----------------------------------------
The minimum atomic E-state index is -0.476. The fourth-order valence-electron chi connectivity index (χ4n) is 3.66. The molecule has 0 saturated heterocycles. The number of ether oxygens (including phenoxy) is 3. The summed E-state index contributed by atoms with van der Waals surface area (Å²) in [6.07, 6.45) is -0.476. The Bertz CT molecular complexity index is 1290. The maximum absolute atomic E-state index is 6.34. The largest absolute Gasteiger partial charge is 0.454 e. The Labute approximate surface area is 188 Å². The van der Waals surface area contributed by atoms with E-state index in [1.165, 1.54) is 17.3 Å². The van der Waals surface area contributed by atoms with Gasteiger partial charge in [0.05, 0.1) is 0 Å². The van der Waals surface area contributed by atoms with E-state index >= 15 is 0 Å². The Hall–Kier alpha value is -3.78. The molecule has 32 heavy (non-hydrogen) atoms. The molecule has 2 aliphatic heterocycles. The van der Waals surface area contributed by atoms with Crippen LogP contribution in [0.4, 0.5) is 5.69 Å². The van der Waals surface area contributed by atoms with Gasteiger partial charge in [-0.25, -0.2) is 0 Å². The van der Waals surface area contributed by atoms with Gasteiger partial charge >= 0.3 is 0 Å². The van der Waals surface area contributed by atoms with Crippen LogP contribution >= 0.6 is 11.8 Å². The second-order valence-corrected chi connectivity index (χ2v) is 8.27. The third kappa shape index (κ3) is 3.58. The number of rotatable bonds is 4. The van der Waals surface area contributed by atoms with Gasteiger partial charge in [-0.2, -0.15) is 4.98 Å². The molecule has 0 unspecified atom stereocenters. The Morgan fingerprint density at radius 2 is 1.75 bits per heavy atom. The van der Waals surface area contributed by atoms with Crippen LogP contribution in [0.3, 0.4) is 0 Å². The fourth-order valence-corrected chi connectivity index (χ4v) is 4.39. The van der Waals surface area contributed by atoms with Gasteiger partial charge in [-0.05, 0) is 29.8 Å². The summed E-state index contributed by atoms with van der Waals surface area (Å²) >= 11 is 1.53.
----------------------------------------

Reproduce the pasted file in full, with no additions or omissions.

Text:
The minimum atomic E-state index is -0.476. The fourth-order valence-electron chi connectivity index (χ4n) is 3.66. The molecule has 0 saturated heterocycles. The number of ether oxygens (including phenoxy) is 3. The summed E-state index contributed by atoms with van der Waals surface area (Å²) in [6.07, 6.45) is -0.476. The Bertz CT molecular complexity index is 1290. The maximum absolute atomic E-state index is 6.34. The largest absolute Gasteiger partial charge is 0.454 e. The Labute approximate surface area is 188 Å². The van der Waals surface area contributed by atoms with E-state index in [1.165, 1.54) is 17.3 Å². The van der Waals surface area contributed by atoms with Gasteiger partial charge in [0.05, 0.1) is 0 Å². The van der Waals surface area contributed by atoms with E-state index >= 15 is 0 Å². The Hall–Kier alpha value is -3.78. The molecule has 32 heavy (non-hydrogen) atoms. The molecule has 2 aliphatic heterocycles. The van der Waals surface area contributed by atoms with Crippen LogP contribution in [0.4, 0.5) is 5.69 Å². The van der Waals surface area contributed by atoms with Gasteiger partial charge in [-0.25, -0.2) is 0 Å². The van der Waals surface area contributed by atoms with Gasteiger partial charge >= 0.3 is 0 Å². The van der Waals surface area contributed by atoms with Crippen LogP contribution >= 0.6 is 11.8 Å². The second-order valence-corrected chi connectivity index (χ2v) is 8.27. The third kappa shape index (κ3) is 3.58. The number of rotatable bonds is 4. The van der Waals surface area contributed by atoms with Gasteiger partial charge in [-0.2, -0.15) is 4.98 Å². The molecule has 0 unspecified atom stereocenters. The Morgan fingerprint density at radius 2 is 1.75 bits per heavy atom. The van der Waals surface area contributed by atoms with Crippen LogP contribution in [0.3, 0.4) is 0 Å². The fourth-order valence-corrected chi connectivity index (χ4v) is 4.39. The van der Waals surface area contributed by atoms with Gasteiger partial charge in [-0.05, 0) is 29.8 Å². The summed E-state index contributed by atoms with van der Waals surface area (Å²) >= 11 is 1.53.